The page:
Some keep the Sabbath going to Church —
I keep it, staying at Home —
With a Bobolink for a Chorister —
And an Orchard, for a Dome —
Some keep the Sabbath in Surplice —
I just wear my Wings —
And instead of tolling the Bell, for Church,
Our little Sexton — sings.
God preaches, a noted Clergyman —
And the sermon is never long,
So instead of getting to Heaven, at last —
I’m going, all along.
I haven’t always loved Dickinson’s poetry (I know I’m not supposed to admit that, as an English prof., but feel that my recent and growing appreciation makes it okay), but I’ve always like this one. I like the playful tone and I love the last two lines, and I’m also partial to the idea of allowing nature to inspire worship and revelation.
I think that what I like most about this poem is that it reminds me of why I go to church. Didn’t see that coming, did you? That’s right. A poem all about why the speaker doesn’t go to church reminds me of why I do. Like the speaker, I also find nature to be the best place for personal worship and I shun the artificiality and sense of obligation that are too often part of worship services. I absolutely sympathize with her, in other words. But as I reflect on her final jab–that people go to church so that they can “[get] to Heaven, at last,” out of obligation, and that unlike her own worship, going to church is clearly not going all along–I am always led reconfront my own reasons for going to church.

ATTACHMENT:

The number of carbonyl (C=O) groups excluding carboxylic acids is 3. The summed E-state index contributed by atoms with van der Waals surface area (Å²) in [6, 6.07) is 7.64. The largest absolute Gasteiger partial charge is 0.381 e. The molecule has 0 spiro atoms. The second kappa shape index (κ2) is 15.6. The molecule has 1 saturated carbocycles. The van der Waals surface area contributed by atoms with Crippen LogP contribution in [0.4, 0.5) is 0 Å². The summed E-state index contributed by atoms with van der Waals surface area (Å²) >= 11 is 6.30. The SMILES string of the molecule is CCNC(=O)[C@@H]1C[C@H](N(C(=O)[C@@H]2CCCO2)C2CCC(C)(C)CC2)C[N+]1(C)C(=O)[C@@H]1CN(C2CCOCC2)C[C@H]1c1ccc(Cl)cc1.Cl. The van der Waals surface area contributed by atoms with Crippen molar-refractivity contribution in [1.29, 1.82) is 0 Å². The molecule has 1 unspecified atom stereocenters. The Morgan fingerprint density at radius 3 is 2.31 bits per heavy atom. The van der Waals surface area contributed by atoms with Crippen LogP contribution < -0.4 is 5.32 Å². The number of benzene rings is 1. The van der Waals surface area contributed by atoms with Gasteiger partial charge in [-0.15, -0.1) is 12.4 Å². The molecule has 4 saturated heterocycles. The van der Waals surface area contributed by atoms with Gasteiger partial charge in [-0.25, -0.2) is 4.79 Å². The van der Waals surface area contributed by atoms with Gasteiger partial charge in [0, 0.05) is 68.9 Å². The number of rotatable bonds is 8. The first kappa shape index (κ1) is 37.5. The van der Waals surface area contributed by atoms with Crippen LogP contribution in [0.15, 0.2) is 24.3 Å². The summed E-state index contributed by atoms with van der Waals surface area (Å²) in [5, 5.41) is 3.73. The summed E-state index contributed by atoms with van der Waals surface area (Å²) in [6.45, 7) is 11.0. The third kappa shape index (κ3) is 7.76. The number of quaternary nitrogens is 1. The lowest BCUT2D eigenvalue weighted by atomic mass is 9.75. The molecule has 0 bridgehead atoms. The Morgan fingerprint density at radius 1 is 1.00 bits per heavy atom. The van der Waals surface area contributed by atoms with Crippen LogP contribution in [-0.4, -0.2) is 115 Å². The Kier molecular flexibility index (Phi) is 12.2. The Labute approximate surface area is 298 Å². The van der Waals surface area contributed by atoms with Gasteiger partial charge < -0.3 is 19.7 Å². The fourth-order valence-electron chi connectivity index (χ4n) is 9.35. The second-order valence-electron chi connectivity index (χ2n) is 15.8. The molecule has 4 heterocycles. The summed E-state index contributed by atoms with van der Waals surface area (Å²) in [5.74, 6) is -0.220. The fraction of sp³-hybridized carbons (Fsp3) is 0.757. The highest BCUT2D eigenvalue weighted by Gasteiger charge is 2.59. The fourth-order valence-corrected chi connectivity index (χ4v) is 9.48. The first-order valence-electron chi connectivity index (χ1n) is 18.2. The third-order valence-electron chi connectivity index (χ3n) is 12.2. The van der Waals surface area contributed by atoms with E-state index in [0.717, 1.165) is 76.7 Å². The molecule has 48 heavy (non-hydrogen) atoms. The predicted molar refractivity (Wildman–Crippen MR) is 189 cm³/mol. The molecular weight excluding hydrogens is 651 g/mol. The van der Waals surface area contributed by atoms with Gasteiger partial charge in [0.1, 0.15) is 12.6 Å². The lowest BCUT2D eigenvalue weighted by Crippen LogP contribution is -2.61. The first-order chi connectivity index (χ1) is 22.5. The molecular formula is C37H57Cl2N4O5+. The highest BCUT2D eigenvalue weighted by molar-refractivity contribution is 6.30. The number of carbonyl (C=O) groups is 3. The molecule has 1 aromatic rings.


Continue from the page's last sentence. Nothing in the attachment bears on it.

I go to church not out of a sense of obligation–I quite agree with the poem’s speaker that I am free to worship in whatever way suits me and yet remain under the grace of Christ–but because I love to worship with a community. I like to remember that my own personal worship is made richer by the presence and agreement of others, and that I have something to gain from as well as offer to the body of believers. Because I am a person who crave solitude more often than company, I certainly relish my own nature-infused worship experiences that happen pretty spontaneously during my days. But I also need the rhythm of gathering with people to publicly confess my faith and receive that confession from others. And I need the rituals of public worship, too, though not out of a sense of obligation; my spirit simply demands it.
However you have kept this particular “Sabbath” day, I hope it’s been a good one!